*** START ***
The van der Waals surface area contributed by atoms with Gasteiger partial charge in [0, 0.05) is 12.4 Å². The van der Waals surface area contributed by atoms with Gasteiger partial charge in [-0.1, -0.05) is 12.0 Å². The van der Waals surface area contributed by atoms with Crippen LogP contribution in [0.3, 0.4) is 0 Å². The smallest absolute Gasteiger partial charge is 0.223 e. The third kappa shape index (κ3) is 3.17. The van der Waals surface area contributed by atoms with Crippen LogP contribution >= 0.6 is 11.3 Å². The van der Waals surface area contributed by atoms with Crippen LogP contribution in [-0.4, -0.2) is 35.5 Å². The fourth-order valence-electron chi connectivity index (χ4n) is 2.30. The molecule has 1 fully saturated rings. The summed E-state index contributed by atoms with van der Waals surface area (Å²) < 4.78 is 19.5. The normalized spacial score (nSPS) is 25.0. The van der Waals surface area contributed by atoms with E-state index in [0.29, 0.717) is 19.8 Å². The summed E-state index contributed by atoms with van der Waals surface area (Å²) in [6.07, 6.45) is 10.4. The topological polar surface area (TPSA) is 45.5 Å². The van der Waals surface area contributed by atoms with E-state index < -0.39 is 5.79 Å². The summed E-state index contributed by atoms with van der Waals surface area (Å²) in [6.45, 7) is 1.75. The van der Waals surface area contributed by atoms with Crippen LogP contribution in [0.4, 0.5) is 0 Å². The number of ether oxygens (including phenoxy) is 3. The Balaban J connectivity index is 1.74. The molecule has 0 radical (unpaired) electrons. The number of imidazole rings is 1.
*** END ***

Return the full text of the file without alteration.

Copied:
The van der Waals surface area contributed by atoms with Gasteiger partial charge in [0, 0.05) is 12.4 Å². The van der Waals surface area contributed by atoms with Gasteiger partial charge in [-0.1, -0.05) is 12.0 Å². The van der Waals surface area contributed by atoms with Crippen LogP contribution in [0.3, 0.4) is 0 Å². The smallest absolute Gasteiger partial charge is 0.223 e. The third kappa shape index (κ3) is 3.17. The van der Waals surface area contributed by atoms with Crippen LogP contribution >= 0.6 is 11.3 Å². The van der Waals surface area contributed by atoms with Crippen LogP contribution in [-0.4, -0.2) is 35.5 Å². The fourth-order valence-electron chi connectivity index (χ4n) is 2.30. The molecule has 1 fully saturated rings. The summed E-state index contributed by atoms with van der Waals surface area (Å²) < 4.78 is 19.5. The normalized spacial score (nSPS) is 25.0. The van der Waals surface area contributed by atoms with E-state index in [0.29, 0.717) is 19.8 Å². The summed E-state index contributed by atoms with van der Waals surface area (Å²) in [6.07, 6.45) is 10.4. The topological polar surface area (TPSA) is 45.5 Å². The van der Waals surface area contributed by atoms with E-state index < -0.39 is 5.79 Å². The summed E-state index contributed by atoms with van der Waals surface area (Å²) in [6.45, 7) is 1.75. The van der Waals surface area contributed by atoms with Crippen LogP contribution in [0.4, 0.5) is 0 Å². The number of ether oxygens (including phenoxy) is 3. The Balaban J connectivity index is 1.74. The molecule has 0 radical (unpaired) electrons. The number of imidazole rings is 1.